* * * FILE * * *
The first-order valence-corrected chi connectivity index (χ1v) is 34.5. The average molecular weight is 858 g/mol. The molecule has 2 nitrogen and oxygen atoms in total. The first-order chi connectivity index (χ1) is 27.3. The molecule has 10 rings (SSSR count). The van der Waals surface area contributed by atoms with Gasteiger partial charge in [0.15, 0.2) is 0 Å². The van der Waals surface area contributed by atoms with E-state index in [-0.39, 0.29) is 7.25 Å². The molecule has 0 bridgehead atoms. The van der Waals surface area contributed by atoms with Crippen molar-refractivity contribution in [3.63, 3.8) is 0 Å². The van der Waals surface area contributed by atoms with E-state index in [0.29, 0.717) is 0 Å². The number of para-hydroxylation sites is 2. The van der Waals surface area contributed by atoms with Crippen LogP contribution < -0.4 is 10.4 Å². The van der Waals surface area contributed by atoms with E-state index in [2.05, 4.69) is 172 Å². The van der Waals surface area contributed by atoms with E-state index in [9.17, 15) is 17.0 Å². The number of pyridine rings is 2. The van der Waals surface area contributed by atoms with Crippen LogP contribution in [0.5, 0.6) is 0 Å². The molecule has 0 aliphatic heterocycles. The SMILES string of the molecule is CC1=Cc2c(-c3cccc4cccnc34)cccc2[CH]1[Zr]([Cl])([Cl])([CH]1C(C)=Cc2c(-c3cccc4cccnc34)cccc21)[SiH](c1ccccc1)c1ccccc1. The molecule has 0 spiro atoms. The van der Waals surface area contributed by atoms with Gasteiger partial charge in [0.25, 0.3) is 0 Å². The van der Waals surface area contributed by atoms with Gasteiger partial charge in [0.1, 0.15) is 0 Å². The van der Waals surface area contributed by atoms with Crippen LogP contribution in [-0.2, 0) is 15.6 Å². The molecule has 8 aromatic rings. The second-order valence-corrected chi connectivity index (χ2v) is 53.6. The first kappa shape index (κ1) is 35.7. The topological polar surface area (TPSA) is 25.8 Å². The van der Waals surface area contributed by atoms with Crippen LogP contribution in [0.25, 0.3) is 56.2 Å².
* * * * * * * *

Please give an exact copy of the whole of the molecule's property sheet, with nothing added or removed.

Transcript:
The first-order valence-corrected chi connectivity index (χ1v) is 34.5. The average molecular weight is 858 g/mol. The molecule has 2 nitrogen and oxygen atoms in total. The first-order chi connectivity index (χ1) is 27.3. The molecule has 10 rings (SSSR count). The van der Waals surface area contributed by atoms with Gasteiger partial charge in [0.15, 0.2) is 0 Å². The van der Waals surface area contributed by atoms with E-state index in [-0.39, 0.29) is 7.25 Å². The molecule has 0 bridgehead atoms. The van der Waals surface area contributed by atoms with Crippen molar-refractivity contribution in [3.63, 3.8) is 0 Å². The van der Waals surface area contributed by atoms with E-state index in [0.29, 0.717) is 0 Å². The number of para-hydroxylation sites is 2. The van der Waals surface area contributed by atoms with Crippen LogP contribution < -0.4 is 10.4 Å². The van der Waals surface area contributed by atoms with E-state index in [2.05, 4.69) is 172 Å². The van der Waals surface area contributed by atoms with E-state index in [9.17, 15) is 17.0 Å². The number of pyridine rings is 2. The van der Waals surface area contributed by atoms with Crippen LogP contribution in [0.5, 0.6) is 0 Å². The molecule has 0 aliphatic heterocycles. The SMILES string of the molecule is CC1=Cc2c(-c3cccc4cccnc34)cccc2[CH]1[Zr]([Cl])([Cl])([CH]1C(C)=Cc2c(-c3cccc4cccnc34)cccc21)[SiH](c1ccccc1)c1ccccc1. The molecule has 0 spiro atoms. The van der Waals surface area contributed by atoms with Gasteiger partial charge in [0.25, 0.3) is 0 Å². The van der Waals surface area contributed by atoms with Gasteiger partial charge in [0.1, 0.15) is 0 Å². The van der Waals surface area contributed by atoms with Crippen LogP contribution in [-0.2, 0) is 15.6 Å². The molecule has 8 aromatic rings. The second-order valence-corrected chi connectivity index (χ2v) is 53.6. The first kappa shape index (κ1) is 35.7. The topological polar surface area (TPSA) is 25.8 Å². The van der Waals surface area contributed by atoms with Crippen LogP contribution in [0.25, 0.3) is 56.2 Å².